Now’s the time to: Clean your gas grill


We are asked everyday, what is the best way to clean a barbecue grill? The answer will vary slightly depending on the grill and how dirty it truly is. Regardless, you will want to maintain a clean grill so that you may prevent flare-ups, get more even cooking temperatures, and extend the life of your cooking grates and grill components. Here are some tips that we have compiled, followed by a helpful video from Weber regarding how to clean one of their gas grills!

Exterior of grill: Wash with a solution of warm soapy water and a non-abrasive scrub pad or soft sponge. An all purpose degreaser or grill cleaner will work in this case as well. Stainless steel surfaces should be cleaned with a stainless steel cleaner, being sure to always wipe in the direction of the grain as to prevent scratches.

Interior of grill: A plastic putty knife will be your best friend here! With the putty knife, you will want to scrap the insides of the cook box, allowing the grease and grime to fall down into the catch pan below. You may use warm soapy water, or an all purpose cleaner/degreaser of your choice to wipe down the surfaces. The key here is to get rid of grease that might have accumulated. By doing so, hot grease will not catch fire and cause a flare-up.

Cooking grates: Our cooking grates probably show the most wear. To remove the large baked-on food and grease, you will want to preheat the grill for about 5-10 minutes and use a good stainless steel grill brush to knock off the large mess. If this isn’t enough to clean them entirely, then you will want to let the grill cool down and remove the grates. Bring them inside, where you may soak them in your sink with a soapy solution or use a grill grate cleaner such as those from Goo Gone or Weber. If the cooking grates are really dirty, you may choose to use ammonia to clean them. Simply place the cooking grates inside a black plastic bag and allow it to bake in the sun for a day. Once removed, the dirt will be loosened up entirely and can then be hosed off. (Please note that this step works best for porcelain coated cooking grates, not for stainless steel.) For step by step instructions, please visit this page on ApartmentTherapy.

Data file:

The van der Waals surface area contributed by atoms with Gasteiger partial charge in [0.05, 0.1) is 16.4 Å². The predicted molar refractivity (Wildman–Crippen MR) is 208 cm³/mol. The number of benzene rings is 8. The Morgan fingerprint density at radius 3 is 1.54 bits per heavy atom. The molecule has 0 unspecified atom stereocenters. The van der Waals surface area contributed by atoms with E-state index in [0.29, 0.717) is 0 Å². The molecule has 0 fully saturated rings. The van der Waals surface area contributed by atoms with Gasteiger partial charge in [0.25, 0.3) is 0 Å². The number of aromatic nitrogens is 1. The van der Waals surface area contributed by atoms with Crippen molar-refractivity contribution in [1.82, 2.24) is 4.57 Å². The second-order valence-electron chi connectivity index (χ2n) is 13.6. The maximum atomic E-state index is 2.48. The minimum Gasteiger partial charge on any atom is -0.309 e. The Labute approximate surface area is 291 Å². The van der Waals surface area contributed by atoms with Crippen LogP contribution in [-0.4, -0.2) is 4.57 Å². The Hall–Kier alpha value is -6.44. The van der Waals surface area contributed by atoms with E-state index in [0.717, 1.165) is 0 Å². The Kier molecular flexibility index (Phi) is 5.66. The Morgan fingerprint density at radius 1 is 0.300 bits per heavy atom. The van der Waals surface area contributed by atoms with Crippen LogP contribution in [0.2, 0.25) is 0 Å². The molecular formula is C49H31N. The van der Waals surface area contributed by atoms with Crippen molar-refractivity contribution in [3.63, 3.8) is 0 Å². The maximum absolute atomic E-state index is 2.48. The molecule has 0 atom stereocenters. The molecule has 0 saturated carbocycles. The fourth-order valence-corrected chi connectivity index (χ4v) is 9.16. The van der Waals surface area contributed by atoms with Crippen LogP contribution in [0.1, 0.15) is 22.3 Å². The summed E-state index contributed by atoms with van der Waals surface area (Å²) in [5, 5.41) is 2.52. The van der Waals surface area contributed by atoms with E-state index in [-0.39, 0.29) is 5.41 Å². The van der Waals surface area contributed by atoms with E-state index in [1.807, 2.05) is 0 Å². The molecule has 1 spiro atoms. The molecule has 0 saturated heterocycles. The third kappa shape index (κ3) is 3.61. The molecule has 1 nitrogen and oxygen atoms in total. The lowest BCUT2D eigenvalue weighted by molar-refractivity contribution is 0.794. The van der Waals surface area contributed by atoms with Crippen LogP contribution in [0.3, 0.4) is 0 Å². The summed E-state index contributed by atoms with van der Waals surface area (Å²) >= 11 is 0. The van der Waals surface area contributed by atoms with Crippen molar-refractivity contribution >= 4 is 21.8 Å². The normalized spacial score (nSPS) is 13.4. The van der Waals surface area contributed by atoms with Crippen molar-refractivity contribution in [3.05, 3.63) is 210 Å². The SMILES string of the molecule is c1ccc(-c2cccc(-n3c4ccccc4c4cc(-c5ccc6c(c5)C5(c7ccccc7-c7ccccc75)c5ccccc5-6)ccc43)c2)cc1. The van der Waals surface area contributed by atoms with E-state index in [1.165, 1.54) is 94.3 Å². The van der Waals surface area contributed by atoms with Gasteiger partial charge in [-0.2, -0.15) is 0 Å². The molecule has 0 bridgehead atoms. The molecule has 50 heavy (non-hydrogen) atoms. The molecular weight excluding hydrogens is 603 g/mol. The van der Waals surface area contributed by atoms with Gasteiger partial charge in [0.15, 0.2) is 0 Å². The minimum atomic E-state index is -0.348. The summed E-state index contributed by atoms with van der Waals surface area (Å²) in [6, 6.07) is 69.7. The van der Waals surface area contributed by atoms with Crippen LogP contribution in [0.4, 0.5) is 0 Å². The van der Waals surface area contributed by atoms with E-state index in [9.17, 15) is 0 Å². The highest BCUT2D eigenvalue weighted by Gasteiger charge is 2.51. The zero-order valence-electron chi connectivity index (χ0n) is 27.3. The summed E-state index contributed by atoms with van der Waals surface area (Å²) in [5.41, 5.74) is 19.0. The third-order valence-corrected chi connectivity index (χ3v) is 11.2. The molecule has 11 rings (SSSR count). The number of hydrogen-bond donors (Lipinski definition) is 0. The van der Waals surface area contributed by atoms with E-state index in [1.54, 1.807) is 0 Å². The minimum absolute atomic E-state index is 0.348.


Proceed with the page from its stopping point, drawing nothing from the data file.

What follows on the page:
Flavorizer bars: Like the cooking grates, heavy messes on Flavorizer bars can cause hot grease to puddle and flare-up. Build-ups can also lead to corrosion of the bars over time, so it is very important to keep these bars clean. Weber calls them Flavorizer bars, but they are the bars/panels that sit below the cooking grates and protect drippings from falling directly on the burners.

Burner tubes: Simply brush the burner tubes clean with a grill brush. You will want to brush them in the opposite direction of the direction that they run, so as to push dirt away from the holes instead of back in.

Catch/grease pan: Scrap catch pan free of build-ups with a putty knife. Use soap and water if you desire. Never line the catch pan with aluminum foil. Empty the grease pan if full of drippings.

If your cooking grates or burners are showing too much wear or possibly rusting in parts and you would prefer to replace them, be sure to give us a call. We have replacement cooking grates for most every Weber grill and for many of the Broil King models!

Thanks for reading everyone, and happy grilling!

Derek Satterfield

Rollier's Hardware

Phone: 412-561-0922


Address: 600 Washington Road
Mt. Lebanon, PA 15228

Store Hours: Mon-Sat 9am-8pm and Sun 10am-5pm 


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